Right now, history is less important than what a significant segment of our American population believes: that the statues represent the worst of the old south, bigotry and white supremacy (hatred came later).
I suspect they’re right. And for that reason alone, the statues have to go.
As some have suggested, we need at the very least balance, where the crime against humanity called slavery is held up for what it is. Because that’s what it was; legalized kidnapping, where the government supported an industry based on raiding, on taking human beings by force. On systematic murder, where victims were chained in a ship under conditions almost unimaginable. Where a significant portion of them died. Because black lives were cheap and economics ruled; a fast trip, very profitable, and if a third of the cargo died, hey, it’s just capitalism. Investors profited. Capitalism then, capitalism now; foreclose, turn people out, let them beg in the streets. Or die without medical care. It’s not about human beings, it never was. It was, and is, about money.
We know more now. But how many knew it back then?
How many now know of the Enclosure Laws in England? (Look it up)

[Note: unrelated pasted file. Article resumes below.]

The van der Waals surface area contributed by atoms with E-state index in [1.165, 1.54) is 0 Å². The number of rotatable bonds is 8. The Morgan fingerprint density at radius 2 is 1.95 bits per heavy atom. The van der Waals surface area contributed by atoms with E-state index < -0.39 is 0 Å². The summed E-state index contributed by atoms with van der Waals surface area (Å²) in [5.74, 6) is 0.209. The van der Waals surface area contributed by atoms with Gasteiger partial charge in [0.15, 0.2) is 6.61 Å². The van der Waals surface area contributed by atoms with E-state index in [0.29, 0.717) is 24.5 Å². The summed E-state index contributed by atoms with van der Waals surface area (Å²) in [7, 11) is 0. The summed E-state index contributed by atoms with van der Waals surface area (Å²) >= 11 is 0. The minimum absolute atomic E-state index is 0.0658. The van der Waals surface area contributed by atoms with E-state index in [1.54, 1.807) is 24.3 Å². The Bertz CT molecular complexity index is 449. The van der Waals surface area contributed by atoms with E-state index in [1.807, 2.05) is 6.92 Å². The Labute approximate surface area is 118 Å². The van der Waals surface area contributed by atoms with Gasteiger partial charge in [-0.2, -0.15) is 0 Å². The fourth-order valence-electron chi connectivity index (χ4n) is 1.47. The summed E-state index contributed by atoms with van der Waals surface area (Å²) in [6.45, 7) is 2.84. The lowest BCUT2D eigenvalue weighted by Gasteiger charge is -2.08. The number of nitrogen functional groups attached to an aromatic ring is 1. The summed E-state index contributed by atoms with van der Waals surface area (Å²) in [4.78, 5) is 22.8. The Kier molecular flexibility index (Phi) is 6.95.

How many know of the Potato Famine in Ireland? (Research that one too).
How many know of the moneyed classes, who ran governments, ALL of them, and how they treated people? Look that up too. Of how press gangs kidnapped men and brutalized them on the British Navy’s ships. Of soldiers who were considered subhuman, gutter sweepings, ordered to charge into cannons because their lives were worthless, and if not killed outright were turned out to starve or beg when they could no longer serve. It’s worth your time to look at WWI, of conditions in the trenches, of incompetent generals and the ‘nobility’ who sent a generation into machine guns to die.
Of the highly moral people in New England who saw nothing wrong with introducing disease into Indian lands to reduce the population, of forcing them systematically from rich lands so that whites could settle it. Slavery was evil; genocide less so. One was unprofitable. Guess which one that was?
Read the full history of the times, the 1700s, the 1800s, and even the 1900s. Understand it.
Then, and only then, can you really judge Robert E Lee and the others in the old south.
But judge softly; future generations will judge US just as harshly as we judge our ancestors now.
They’ll judge us by how many homeless there are in our society. By our inequality. By our unwillingness to make healthcare a human right. By our unwillingness to educate our people, by our willingness to turn a blind eye when our youth are exploited. By our unwillingness to deal intelligently with social issues such as drug use and care for our mentally ill.
By our unending wars, most of which are based on profit for the few, death and misery for the many.
Of our unwillingness to face head on the global climate change that WE, not our ancestors, caused.
By our stubborn resistance to change that would benefit all, not just the few.
You may judge our ancestors (and the statues they put up) harshly.
I, who live in this age, cannot. I lack the moral authority to do so.

 

Advertisements